When Johanne and Irene received news of Oskar’s death, it had probably barely been a month since they had last seen him. In one of her documents, Johanne lists early October 1944 as the last time she had had contact with her husband, whether in person or not is not stated. By 11th October, he was dead. On 16th October, notice was given of his death. Johanne must have received the news by mid-November, because there is an abrupt end to her letters to him from Saxony at this point. When reading through those letters, sent in October on 22nd, 24th, and 31st, and then on 7th and 9th November, her silence thereafter seems deafening. That sense of emptiness gives me a tiny glimpse into how it must have felt to know that she would now never receive a reply.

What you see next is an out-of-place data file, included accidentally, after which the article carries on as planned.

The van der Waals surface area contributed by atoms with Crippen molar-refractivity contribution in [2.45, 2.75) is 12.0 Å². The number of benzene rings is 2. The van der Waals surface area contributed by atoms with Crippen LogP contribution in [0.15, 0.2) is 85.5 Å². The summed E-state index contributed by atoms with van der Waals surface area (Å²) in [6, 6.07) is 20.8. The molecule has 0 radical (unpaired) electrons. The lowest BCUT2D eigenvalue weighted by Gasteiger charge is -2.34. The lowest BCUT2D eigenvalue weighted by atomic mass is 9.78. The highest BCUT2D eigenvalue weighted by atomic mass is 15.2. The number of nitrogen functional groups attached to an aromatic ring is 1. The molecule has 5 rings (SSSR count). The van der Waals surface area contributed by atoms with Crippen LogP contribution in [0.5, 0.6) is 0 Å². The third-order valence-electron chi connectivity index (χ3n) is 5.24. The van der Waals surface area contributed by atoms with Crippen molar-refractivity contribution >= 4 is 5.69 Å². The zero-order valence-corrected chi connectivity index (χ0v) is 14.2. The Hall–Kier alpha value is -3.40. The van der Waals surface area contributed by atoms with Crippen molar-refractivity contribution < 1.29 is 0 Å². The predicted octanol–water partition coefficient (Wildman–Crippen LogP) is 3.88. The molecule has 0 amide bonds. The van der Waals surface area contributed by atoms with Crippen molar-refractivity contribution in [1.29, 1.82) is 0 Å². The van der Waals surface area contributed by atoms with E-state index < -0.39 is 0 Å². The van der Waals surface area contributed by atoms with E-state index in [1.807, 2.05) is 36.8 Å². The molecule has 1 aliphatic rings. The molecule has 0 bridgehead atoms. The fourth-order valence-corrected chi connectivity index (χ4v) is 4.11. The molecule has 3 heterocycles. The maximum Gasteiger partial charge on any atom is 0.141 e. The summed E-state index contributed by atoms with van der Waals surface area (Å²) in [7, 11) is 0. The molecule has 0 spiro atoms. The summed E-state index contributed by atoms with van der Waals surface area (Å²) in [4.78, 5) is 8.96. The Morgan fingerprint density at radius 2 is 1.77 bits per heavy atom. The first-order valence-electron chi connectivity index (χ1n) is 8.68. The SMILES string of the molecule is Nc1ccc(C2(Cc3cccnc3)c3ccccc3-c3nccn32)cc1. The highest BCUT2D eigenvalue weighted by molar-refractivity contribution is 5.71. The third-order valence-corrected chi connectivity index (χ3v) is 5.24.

Of all the events in the Szameitat story, Oskar’s death is probably the best documented in the files. I have sometimes wondered why, but I think I know the answer. We tend to keep things that are of the most importance to us, letting the less important things go over the years. It seems that Johanne kept hold of every letter and every detail she received concerning her husband’s death, presumably carrying them on her person during the rest of their Flucht, storing them safely in her new home in Seesen and only relinquishing them in 1995, when she felt she was too elderly to keep them safe herself. Mum remembers Johanne showing her Oskar’s police ID when she was growing up, but this was not included in the documents Johanne gave to her in 1995. Perhaps that one was too painful to hand over, with all it stood for: Oskar’s work as a detective on that infamous and politicized murder case in 1934, his imprisonment under the Nazis in 1941-2 and subsequent dismissal from office, his death defending their home in 1944, and the very great lengths she went to to prove his innocence in the 1950s and ’60s. We don’t know what happened to that document: it was probably cleared by the authorities when Johanne was moved into an old people’s home in 1995, or, if she took it with her, irresponsibly disposed of following her death in 1996.